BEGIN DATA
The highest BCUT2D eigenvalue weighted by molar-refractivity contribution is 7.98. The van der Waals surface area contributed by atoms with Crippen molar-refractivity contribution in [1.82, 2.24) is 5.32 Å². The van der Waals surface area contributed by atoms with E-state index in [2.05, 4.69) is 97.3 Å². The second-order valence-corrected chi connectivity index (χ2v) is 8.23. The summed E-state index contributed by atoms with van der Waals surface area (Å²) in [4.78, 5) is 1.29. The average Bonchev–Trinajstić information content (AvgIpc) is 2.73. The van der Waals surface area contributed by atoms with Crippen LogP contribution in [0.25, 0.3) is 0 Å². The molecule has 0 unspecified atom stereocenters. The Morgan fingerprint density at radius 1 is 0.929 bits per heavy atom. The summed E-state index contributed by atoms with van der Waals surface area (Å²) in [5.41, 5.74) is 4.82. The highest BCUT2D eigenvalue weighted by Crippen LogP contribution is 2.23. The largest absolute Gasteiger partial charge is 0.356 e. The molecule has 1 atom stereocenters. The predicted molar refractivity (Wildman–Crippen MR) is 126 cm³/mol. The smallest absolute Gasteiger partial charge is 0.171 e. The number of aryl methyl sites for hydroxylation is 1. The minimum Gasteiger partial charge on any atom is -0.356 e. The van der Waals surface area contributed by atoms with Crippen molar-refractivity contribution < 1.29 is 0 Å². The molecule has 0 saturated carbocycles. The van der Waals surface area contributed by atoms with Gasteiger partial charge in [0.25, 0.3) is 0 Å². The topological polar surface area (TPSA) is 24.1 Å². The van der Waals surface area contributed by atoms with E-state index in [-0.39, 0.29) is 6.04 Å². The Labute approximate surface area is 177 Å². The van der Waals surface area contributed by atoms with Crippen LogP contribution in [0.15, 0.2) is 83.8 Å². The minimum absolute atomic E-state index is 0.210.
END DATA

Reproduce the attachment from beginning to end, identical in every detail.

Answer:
The highest BCUT2D eigenvalue weighted by molar-refractivity contribution is 7.98. The van der Waals surface area contributed by atoms with Crippen molar-refractivity contribution in [1.82, 2.24) is 5.32 Å². The van der Waals surface area contributed by atoms with E-state index in [2.05, 4.69) is 97.3 Å². The second-order valence-corrected chi connectivity index (χ2v) is 8.23. The summed E-state index contributed by atoms with van der Waals surface area (Å²) in [4.78, 5) is 1.29. The average Bonchev–Trinajstić information content (AvgIpc) is 2.73. The van der Waals surface area contributed by atoms with Crippen LogP contribution in [0.25, 0.3) is 0 Å². The molecule has 0 unspecified atom stereocenters. The Morgan fingerprint density at radius 1 is 0.929 bits per heavy atom. The summed E-state index contributed by atoms with van der Waals surface area (Å²) in [5.41, 5.74) is 4.82. The highest BCUT2D eigenvalue weighted by Crippen LogP contribution is 2.23. The largest absolute Gasteiger partial charge is 0.356 e. The molecule has 1 atom stereocenters. The predicted molar refractivity (Wildman–Crippen MR) is 126 cm³/mol. The smallest absolute Gasteiger partial charge is 0.171 e. The number of aryl methyl sites for hydroxylation is 1. The minimum Gasteiger partial charge on any atom is -0.356 e. The van der Waals surface area contributed by atoms with Crippen molar-refractivity contribution < 1.29 is 0 Å². The molecule has 0 saturated carbocycles. The van der Waals surface area contributed by atoms with Gasteiger partial charge in [0.25, 0.3) is 0 Å². The topological polar surface area (TPSA) is 24.1 Å². The van der Waals surface area contributed by atoms with E-state index in [-0.39, 0.29) is 6.04 Å². The Labute approximate surface area is 177 Å². The van der Waals surface area contributed by atoms with Crippen LogP contribution in [0.15, 0.2) is 83.8 Å². The minimum absolute atomic E-state index is 0.210.